The ram lambs born in March should have been separated a couple of months ago. I am hoping that they were not really mature enough to show any interest in breeding the little girls and that the girls were not mature enough to come into heat and be bred. I saw no action whatsoever, but that does not mean much. The only lambs born in March were the Southdown Babydoll rams and ewe lambs. The rest of the flock lambed late into the summer. At any rate, it was definitely time to separate those little boys from the girls. I took advantage of having Travis home from camp and asked for his help to carry the lambs across from one pen to the other. There were 9 ram lambs in total and an almost equal number of ewe lambs. The youngest are very small, born to the Shetland/Barbados ewe and the Karakul/Shetland ewe. Although tiny, Shetland lambs are vigorous and robust and they were the hardest to catch. A livestock panel was finally set in place and the lambs cornered inside it. The one that was too heavy to carry was moved by straddling him and holding his horns, then prodding him along slowly. The horns of young sheep are quite delicate and if injured bleed tremendously, so it is best to no use them as handles and never hold only one at a time. Finally, the ram lambs were settled with the big rams, who at first were curious, but after a short while, let them alone and went back to the most serious business of eating. One of the little Icelandic rams is very handsome and strong with extremely soft wool and should be kept for breeding next year. The fate of the other boys is sad. They will be raised for lamb meat, but raised with love and kindness and the best care they can have, plus they will get to live as sheep do and enjoy their lives. The females will be bred, mostly the following year, except the Meriono girls, who are large enough to be bred this winter. Now, the next move with the sheep is to asses them for the worm load and worm if necessary, trim any wayward hooves and ensure they have enough shelter to stay out of the blizzards of wind and snow that come in the northern winters here. Then the rams will be turned out with the mature ewes for the last week in November and the process will start all over again next year. Some ewes and their lambs were sold this year and a few more will be sold next year. The flock is best at no more than 20 sheep in total and the number this year is 10 higher than that, so some of the lambs and two ewes and a mature ram are for sale. Lovely little gaffers, the lambs are.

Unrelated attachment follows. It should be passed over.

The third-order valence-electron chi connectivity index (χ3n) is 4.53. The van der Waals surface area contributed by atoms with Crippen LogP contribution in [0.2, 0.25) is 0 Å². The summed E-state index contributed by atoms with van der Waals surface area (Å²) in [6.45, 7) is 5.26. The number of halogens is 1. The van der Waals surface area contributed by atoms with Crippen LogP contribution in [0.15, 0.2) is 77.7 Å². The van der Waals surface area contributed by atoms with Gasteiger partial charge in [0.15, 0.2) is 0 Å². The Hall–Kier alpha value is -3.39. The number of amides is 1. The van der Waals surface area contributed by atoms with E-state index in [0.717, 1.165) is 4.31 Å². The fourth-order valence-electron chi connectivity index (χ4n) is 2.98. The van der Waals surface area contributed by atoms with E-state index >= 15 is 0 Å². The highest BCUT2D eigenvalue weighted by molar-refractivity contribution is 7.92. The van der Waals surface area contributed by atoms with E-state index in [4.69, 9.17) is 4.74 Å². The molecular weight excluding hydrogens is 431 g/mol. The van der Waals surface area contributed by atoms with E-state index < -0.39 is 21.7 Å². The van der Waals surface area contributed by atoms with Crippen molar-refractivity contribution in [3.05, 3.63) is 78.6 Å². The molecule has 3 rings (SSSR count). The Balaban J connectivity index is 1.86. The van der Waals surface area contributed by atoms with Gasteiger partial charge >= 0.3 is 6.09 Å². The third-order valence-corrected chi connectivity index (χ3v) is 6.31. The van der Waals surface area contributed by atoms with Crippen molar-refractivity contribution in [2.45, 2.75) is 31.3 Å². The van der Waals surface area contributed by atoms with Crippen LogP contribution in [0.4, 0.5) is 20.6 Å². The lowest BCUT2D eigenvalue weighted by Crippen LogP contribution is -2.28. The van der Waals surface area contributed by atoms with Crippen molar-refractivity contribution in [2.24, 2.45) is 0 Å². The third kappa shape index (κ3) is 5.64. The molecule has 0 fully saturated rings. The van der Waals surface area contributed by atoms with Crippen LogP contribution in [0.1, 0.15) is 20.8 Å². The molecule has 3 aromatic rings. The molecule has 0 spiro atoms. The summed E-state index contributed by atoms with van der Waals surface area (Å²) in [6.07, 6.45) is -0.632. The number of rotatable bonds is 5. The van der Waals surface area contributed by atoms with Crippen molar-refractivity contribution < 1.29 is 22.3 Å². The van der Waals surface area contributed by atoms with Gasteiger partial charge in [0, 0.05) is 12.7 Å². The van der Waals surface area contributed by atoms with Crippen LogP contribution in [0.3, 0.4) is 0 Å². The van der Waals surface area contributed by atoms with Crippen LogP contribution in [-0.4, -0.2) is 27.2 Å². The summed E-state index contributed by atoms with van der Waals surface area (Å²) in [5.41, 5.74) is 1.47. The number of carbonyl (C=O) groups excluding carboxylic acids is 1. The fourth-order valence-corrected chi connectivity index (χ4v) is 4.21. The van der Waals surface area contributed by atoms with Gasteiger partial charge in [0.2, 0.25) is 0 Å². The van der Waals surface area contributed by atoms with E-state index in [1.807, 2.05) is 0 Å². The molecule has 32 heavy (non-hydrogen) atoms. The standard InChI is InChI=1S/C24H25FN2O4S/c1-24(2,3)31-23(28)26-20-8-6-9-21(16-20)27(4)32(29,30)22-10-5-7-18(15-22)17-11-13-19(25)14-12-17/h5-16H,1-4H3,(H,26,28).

Fluffy writes daily about the experiences on the farm and with the bed and breakfast patrons.